Pipe Dreams

Pipe smokers like to claim they live longer than nonsmokers. More than four decades after the fact, they’ll still cite a 1964 Surgeon General’s report on smoking, which stated: “Death rates for pipe smokers are little if at all higher than for non-smokers …”

That report and others that followed warned of negative health effects for practitioners, including oral and lung cancers, but there’s a state of mind—a “calm and objective judgment in all human affairs,” according to pipe smoker Albert Einstein—that enthusiasts claim the habit enhances.

“Pipe smokers are just more relaxed people,” said Rich Lewis, the owner of Lewis Pipe and Tobacco. “Especially compared to cigarette smokers.” Despite lean times, Lewis himself, a fifty-four-year-old pipe maker and tobacconist, definitely fits that description. Adorning the walls of his tiny shop, located on the street level of the historic Rand Tower in downtown Minneapolis, is an assortment of antique pipes. Tiny nude figures and stags’ heads are carved atop pearly meerschaum bowls amidst stranger contraptions made of metal and briar—the hard, ball-shaped Mediterranean burl from which most pipes are made. Cases hold the cigars, pipes, and tobacco that make up most of Lewis’ sales stock, along with some imported and domestic cigarettes.

The current seventy-percent wholesale tax on non-cigarette tobacco products has hurt business, as have the smoking bans that eliminated many cigar customers’ and downtown corporate accounts. Since laying off a longtime employee this past spring, Lewis has been running a one-man operation. Yet he seems to take all the glum news in stride, just as he did the chaos of relocating from Nicollet Mall last summer. This despite the fact that for five months, while his workshop was in shambles and he waited out construction next door, Lewis was unable to make a single pipe—his true love and talent.

Lewis hopes the new workshop, visible from the Rand Tower lobby, will interest passersby in his arcane craft. He also agreed that the Rand is a good fit for his business. The building’s Art Deco design evokes an era when tobacco was as ubiquitous as the fedora, another anachronism in the twenty-first century. Calling his business “kind of a dinosaur in that sense,” Lewis said he’d hate to go the way of the haberdasher.

Lewis has run the shop since 1972, when his father passed away. (His mother worked with him until 2001.) Nearly thirty-five years later, he is the authorized U.S. repairman for many of the world’s top pipe makers, and some believe he deserves a place among their ranks.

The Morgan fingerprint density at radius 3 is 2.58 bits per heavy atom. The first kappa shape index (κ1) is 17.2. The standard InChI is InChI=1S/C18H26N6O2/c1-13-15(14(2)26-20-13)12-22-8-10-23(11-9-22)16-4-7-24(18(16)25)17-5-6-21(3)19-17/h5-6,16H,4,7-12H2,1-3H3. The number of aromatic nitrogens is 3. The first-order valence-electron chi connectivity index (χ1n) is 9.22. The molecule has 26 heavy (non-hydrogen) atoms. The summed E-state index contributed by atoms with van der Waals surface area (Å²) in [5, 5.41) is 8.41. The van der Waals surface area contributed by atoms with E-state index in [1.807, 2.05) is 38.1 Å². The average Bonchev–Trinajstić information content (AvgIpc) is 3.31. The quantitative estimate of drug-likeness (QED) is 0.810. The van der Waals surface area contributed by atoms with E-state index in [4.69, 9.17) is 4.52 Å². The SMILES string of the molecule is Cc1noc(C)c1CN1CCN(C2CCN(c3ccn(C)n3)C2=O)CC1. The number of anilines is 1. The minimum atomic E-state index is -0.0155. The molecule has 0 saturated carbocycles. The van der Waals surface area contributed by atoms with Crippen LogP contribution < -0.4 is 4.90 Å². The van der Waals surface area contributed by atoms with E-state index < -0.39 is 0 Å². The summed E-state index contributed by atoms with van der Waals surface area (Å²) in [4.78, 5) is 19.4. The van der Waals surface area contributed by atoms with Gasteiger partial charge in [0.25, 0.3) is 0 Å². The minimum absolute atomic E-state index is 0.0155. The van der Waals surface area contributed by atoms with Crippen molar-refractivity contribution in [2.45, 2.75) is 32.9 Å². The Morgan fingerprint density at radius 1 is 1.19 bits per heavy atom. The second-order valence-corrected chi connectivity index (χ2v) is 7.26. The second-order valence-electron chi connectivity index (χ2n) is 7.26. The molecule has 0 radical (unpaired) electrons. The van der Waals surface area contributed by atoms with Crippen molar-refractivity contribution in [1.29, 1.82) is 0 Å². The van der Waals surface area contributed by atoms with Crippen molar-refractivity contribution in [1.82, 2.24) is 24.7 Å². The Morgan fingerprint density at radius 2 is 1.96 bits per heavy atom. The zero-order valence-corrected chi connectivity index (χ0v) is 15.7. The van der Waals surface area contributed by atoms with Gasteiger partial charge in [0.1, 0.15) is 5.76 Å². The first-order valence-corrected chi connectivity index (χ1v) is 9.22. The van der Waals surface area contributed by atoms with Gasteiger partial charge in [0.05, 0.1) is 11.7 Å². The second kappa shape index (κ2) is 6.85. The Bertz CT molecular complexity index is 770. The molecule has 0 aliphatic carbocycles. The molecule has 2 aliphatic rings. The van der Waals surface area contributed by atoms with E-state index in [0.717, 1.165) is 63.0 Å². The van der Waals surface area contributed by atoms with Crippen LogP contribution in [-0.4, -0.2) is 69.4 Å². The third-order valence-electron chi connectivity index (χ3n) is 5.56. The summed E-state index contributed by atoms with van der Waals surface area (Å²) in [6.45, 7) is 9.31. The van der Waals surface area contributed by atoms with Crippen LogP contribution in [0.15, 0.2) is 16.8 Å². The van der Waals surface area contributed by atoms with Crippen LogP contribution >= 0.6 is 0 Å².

“When I tell you that Rich Lewis is the best pipe maker in the world, I am not blowing smoke,” quipped Tony Soderman, president of the locally based Great Northern Pipe Club and a pipe collector for forty-two years. “I have heard two of the world’s foremost pipe makers say the same thing,” Soderman added. One of them, Giancarlo Guidi, tutored the previously self-taught Lewis in 1986 and 1989 at Guidi’s Ser Jacopo factory in Pesaro, Italy (just above the calf on the Adriatic coast).

These days, the number of master pipe makers is dwindling, Lewis said. After World War II, European factories brought in train cars full of briar to craft hundreds of thousands of pipes. Now, those companies are gone or have whittled their ranks of craftsmen to a handful. Even the gathering of briar, which is done by hand, is a dying art relegated to the older generations.

Lewis says he’s not in danger of going out of business but admits it’s a struggle to be the only employee. In addition to tending the store six days a week, he fronts the Rich Lewis Band at night, playing covers and Lewis originals—New Orleans-style R&B and boozy, bluesy rock ’n’ roll—as an acoustic trio at Erte Restaurant in Northeast Minneapolis or with a full band and horns at Neumann’s in North St. Paul.

What keeps Lewis Tobacco going is a core of regular customers, both in-store and online, who buy cigars, pipes, tobacco, and related accessories. Les Pettit has been a Lewis patron for twenty years. “It’s the only place I can find this particular brand of weed,” he said. Pettit smokes Upshall “estate” (a fancy name for used) pipes, which Lewis buys and sells. The shop owner even makes custom mouthpieces to fit Pettit’s teeth. “I chew a pipe a lot,” Pettit said as he stepped behind the counter to weigh out his tobacco.

Neither man smokes cigarettes, an experience they differentiate from the fine feel of a burning briar bowl. Both spoke calmly, if not quite objectively, about the smoking ban and the tabooing of tobacco. Pettit referred to pipe smoking as a dying art, and Lewis admitted doubt about future demand.

“Will the boomers pick it up as they get a little bit older?” Lewis wondered. “I don’t know.” Despite that professed uncertainty, the question didn’t seem to raise his blood pressure much.